Tuesday, August 8, 2006
A couple of months ago, I did a post on the troubling case of Jordan v. Alternative Resources Corp. (4th Cir. 2006). If you recall, the case concerned an employee complaining to his supervisors about being called an extremely ugly racial ephitet at work. After he complained, his work life became difficult and he was eventually fired.
A 2-1 divided panel of the 4th Circuit found that the plaintiff did not engage in protected activity for purposes of Title VII's anti-retaliation provisions. A vigorous dissent argued that the court's reasoning placed the employee in a Catch-22 by placing "employees like Jordan in an untenable position, requiring them to report racially hostile conduct, but leaving them entirely at the employer’s mercy when they do so."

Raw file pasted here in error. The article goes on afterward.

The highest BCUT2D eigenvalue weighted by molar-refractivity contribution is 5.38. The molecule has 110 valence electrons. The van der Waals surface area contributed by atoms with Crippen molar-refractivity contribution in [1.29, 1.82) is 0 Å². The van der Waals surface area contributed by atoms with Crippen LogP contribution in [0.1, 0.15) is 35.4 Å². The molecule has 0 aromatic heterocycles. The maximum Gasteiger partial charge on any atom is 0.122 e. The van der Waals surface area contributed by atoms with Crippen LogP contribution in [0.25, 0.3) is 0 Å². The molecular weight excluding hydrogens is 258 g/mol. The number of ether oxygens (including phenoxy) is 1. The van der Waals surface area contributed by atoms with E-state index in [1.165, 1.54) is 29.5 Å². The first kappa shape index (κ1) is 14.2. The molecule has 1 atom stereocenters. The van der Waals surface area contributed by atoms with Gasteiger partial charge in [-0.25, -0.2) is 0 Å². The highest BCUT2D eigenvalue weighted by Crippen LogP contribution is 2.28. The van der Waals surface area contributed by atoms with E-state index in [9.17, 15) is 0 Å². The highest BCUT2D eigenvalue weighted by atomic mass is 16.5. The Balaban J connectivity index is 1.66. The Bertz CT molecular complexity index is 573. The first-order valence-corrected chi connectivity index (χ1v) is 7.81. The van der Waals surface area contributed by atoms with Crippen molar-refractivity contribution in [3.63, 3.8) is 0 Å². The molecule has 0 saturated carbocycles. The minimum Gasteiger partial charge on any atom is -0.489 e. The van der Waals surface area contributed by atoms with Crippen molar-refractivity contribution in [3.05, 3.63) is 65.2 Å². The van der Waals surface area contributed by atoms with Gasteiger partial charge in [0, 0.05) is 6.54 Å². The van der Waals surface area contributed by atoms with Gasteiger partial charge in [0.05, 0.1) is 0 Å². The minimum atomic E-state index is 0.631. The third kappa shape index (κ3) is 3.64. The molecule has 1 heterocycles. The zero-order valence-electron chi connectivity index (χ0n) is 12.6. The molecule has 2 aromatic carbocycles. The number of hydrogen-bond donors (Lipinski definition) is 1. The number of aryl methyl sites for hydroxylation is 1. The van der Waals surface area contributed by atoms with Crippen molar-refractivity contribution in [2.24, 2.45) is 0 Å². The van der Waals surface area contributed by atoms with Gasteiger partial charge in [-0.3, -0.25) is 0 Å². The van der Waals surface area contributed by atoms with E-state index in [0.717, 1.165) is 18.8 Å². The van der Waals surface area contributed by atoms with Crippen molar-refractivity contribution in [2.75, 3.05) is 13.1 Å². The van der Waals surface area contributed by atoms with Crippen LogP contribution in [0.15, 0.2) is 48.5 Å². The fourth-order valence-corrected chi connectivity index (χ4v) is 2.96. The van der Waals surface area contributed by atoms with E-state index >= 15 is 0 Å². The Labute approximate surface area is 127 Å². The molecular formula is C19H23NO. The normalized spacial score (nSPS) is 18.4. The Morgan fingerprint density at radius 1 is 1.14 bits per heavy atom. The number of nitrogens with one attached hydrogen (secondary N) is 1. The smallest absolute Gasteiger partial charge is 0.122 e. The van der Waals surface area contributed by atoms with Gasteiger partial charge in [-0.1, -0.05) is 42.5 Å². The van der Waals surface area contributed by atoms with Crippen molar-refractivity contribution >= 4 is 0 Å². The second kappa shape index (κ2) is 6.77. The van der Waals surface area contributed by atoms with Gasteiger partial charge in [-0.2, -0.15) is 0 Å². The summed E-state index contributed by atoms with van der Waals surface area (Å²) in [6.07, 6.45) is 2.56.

Alex Long (Oklahoma City) wrote to me yesterday with the encouraging news that the editor's notes to the Westlaw version of the case now reads: "The opinion of the United States Court of Appeals, Fourth Circuit, in Jordan v. Alternative Resources Corporation, published in the advance sheet at this citation, 447 F.3d 324, was withdrawn from the bound volume because rehearing was granted and [the] opinion vacated.”
It sounds like the case is finally going to be decided in the correct manner, as reporting a racial epithet to one's employer has to be considered protected activity for purposes of Title VII's anti-retaliation provisions if we are serious about permitting employees to oppose racially discriminatory practices in the workplace.